Member Perspectives: Richard Montgomery Shares His IATSE Journey and Speaks on Being a Black Male President for Local B-29
“I enjoy advocating for all union members. Protecting rights and building a secure future for the membership is my passion”, says Front of House Workers Union IATSE Local B-29 President Richard Montgomery.
In September 2001, workers asked to be unionized at the Academy of Music in Philadelphia. On November 26, 2001, Richard Montgomery was hired as an Usher at the Kimmel Center and in February 2002, he was promoted to Assistant Head Usher. In April 2002, the front of house workers in the Kimmel Center joined Local B-29.
In September 2002, an election was held, and Montgomery was voted in as the first President of IATSE Local B-29. Montgomery says the Local met with management on numerous occasions to negotiate on behalf of the union membership, and although the battles were challenging at times, Local B-29 were victorious.
“We have made great strides for union members during my tenure,” he says. “Being a new union, with an inexperienced president and elected board members; there was no direction, mentorship to educate us and members not being inoculated to how being a part of the union works, made for a challenging beginning.”
Montgomery says being a black male president came with many disparities. “There were many verbal accusations and threats to harm, physical assaults and property damage that I had to endure. However, in the midst of all of this, there were many accomplishments made for the union membership.”
The Union Leadership fought to have workers from other buildings work at the Academy of Music. Along with this, Local B-29 had management place union bulletin boards which created visual communication that had never been in place before. In 2003, the Local organized their first successful campaign against the Cirque Soleil management, went on strike and won.
“During the 2005 election I was unseated. During my absence as President, there were many changes and setbacks for the union membership. As a result, in 2010 I was asked by the Presiding President of the Union to return in the capacity of President in order to restore and improve the union,” he added.
“I was voted in as President with a unanimous vote and we swiftly reorganized the union up to standard.” In 2011, Montgomery was reelected, and negotiated a new contract with management that led to an 18% wage increase over three years, annuity increases and an additional eighteen new changes in the contract to protect union members. In addition, Local B-29 also revised the constitutional bylaws of the union. In 2014, Montgomery was reelected, and the Local negotiated yet another successful contract with a 14.5% wage increase over five years.
“We have successfully assisted in the grievance process on behalf of the members to regain employment or to ensure that they are treated fairly in negotiations with management,” he says.
Elected as the Local’s very first President in 2001 and then again in 2010, Montgomery has served as Local B-29’s President for fifteen years and says serving people is what keeps him motivated. “Being Black and being the President of Local B-29 has had its difficulties and challenges in and outside of IATSE however, as President for 15 years I love doing it because I love helping people,” he added. “It has been a journey and a struggle sometimes because of the differences and intolerances of being who I am and what I stand for. I serve with honesty, dignity and integrity in spite of the opposition.”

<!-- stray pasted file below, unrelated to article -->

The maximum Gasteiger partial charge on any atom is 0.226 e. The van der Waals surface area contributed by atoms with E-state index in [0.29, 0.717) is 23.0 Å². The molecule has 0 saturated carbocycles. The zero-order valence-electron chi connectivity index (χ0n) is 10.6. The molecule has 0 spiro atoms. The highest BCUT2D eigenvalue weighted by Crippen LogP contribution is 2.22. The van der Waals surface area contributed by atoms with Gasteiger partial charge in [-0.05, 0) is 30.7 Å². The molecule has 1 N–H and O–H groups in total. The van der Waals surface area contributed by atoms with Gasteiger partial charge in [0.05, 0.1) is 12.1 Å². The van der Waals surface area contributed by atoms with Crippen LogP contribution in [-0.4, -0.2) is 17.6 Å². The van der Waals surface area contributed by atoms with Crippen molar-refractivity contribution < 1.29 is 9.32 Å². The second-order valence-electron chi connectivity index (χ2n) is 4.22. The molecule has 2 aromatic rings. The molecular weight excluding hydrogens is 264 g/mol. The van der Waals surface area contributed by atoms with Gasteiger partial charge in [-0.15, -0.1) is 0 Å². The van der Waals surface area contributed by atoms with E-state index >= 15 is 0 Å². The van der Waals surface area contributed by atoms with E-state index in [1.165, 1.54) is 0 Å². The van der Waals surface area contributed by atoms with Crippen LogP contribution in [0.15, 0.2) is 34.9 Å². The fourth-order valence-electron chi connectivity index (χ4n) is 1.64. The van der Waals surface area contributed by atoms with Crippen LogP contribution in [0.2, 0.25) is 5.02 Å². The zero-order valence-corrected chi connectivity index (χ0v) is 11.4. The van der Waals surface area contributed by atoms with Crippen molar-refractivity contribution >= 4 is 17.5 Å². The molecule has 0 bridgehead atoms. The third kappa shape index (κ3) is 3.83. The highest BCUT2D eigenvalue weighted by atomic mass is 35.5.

“Solidarity is a creative action to help people become better for themselves and it’s a plus to have a union that backs you,” Montgomery says. “Entertainment is the landscape of many people’s way of life. IATSE workers are the backbone of the entertainment craft.”
In September 2020, IATSE’s newly formed Diversity, Equity and Inclusion committee was created to shine light and represent the BIPOC (Black Indigenous People of Color) members of the union.
Montgomery says he’s eager to see the groundwork and changes the DEI committee is prepared to make because it gives a voice to the diversity of the membership. “We don’t know the future, all we know is where there is a possibility, there is an opportunity. We can’t focus on things from the past, it has already become history. Change comes from the groundwork you’re willing to do today,” he added.
“We must ask ourselves; how can you discuss something if you’re not included in the conversation?” Montgomery says too often minorities are not given the opportunities that their counterparts have. “We must stay committed to the real idea and mission statement of IATSE. Equality and a fair shot to everyone. Entertainment is diverse, so we must ensure our union is too,” he added.
Montgomery encourages his BIPOC (Black Indigenous People of Color) Sisters and Brothers to stay engaged and be ready for the change.
“There is a movement going on. In spite of what you face, stay true to who you are and allow that to be your strength. Trust in God and be ready to trailblaze.”
The International Alliance of Theatrical Stage Employees or IATSE (full name: International Alliance of Theatrical Stage Employees, Moving Picture Technicians, Artists and Allied Crafts of the United States, Its Territories and Canada), is a labor union representing over 150,000 technicians, artisans and craftspersons in the entertainment industry, including live theatre, motion picture and television production, broadcast, and trade shows in the United States and Canada.